“Christians Often Speak of, “Love,” “Grace” and “Salvation,” but What Do These Terms Mean to Jews?

My third essay, (slightly expanded) that appears in Lights in the Forest, edited by Rabbi Paul Citrin and published September, 2014 by CCAR Press:

For me, these terms relate to what I call, “The mystery of God.” As long as I live I shall never forget the plaintive cry of a young girl a few weeks before her Bat Mitzvah. I had been called to the family’s home as her father had just passed away. She sobbed in my arms, and cried out, “God damn you God!” I can still feel her tears and hear her sobs.

Things happen in our lives that are incomprehensible! I don’t believe we are meant to understand the reason for everything. I resonate to God’s ultimate response to Job who finally demanded an answer from the Almighty for his many afflictions – “Where were you when I laid the foundations of the world?” (Job 38:4-39:30)

In contemporary words, there is much that we cannot know that we wish we did. That is an essential element of my faith. Over the years many times during Torah study and other learning sessions, people have asked, “Why did God do that?” Or “How could God have been so mean as to have done that?” My response has been, “There is a reason that we come to worship God and do not expect God to come and worship us. We answer to God. God does not answer to us.”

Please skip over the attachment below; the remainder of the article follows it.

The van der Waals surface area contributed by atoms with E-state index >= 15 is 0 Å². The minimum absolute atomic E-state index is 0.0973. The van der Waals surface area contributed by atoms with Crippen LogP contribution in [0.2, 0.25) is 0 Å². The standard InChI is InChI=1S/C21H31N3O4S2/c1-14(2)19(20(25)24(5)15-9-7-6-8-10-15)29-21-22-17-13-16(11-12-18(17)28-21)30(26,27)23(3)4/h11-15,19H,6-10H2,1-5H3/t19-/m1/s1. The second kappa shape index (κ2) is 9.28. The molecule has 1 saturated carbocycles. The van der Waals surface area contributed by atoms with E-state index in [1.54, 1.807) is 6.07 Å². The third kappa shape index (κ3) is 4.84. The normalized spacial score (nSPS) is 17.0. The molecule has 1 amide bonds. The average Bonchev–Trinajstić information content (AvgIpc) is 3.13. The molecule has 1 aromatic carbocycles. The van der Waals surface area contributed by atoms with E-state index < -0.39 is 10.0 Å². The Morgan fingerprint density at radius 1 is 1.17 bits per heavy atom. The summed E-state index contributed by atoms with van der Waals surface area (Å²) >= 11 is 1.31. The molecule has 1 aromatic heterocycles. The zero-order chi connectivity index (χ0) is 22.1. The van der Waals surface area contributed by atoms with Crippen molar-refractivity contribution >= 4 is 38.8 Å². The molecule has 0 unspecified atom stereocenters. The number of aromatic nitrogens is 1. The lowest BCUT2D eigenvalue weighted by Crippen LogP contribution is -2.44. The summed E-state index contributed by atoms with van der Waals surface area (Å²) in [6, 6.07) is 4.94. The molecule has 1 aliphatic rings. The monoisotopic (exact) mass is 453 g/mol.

As human beings created in God’s image we have a very good idea of what God hopes our behavior will be. God hopes we will treat one another with graciousness and love, and we may hope that God will treat us with graciousness and love. Often it will not seem that way. We have all seen many bad things happen to very good people. Because of such events I have seen so many people lose or abandon faith in God.

Harold Kushner earned international renown by explaining that phenomena by writing that he can believe in a God as all good but not all powerful. It is a formidable argument that has brought great comfort to a great many people, but I am not sure he is correct. How God dispenses reward land love in this world is a mystery I do not believe we can solve.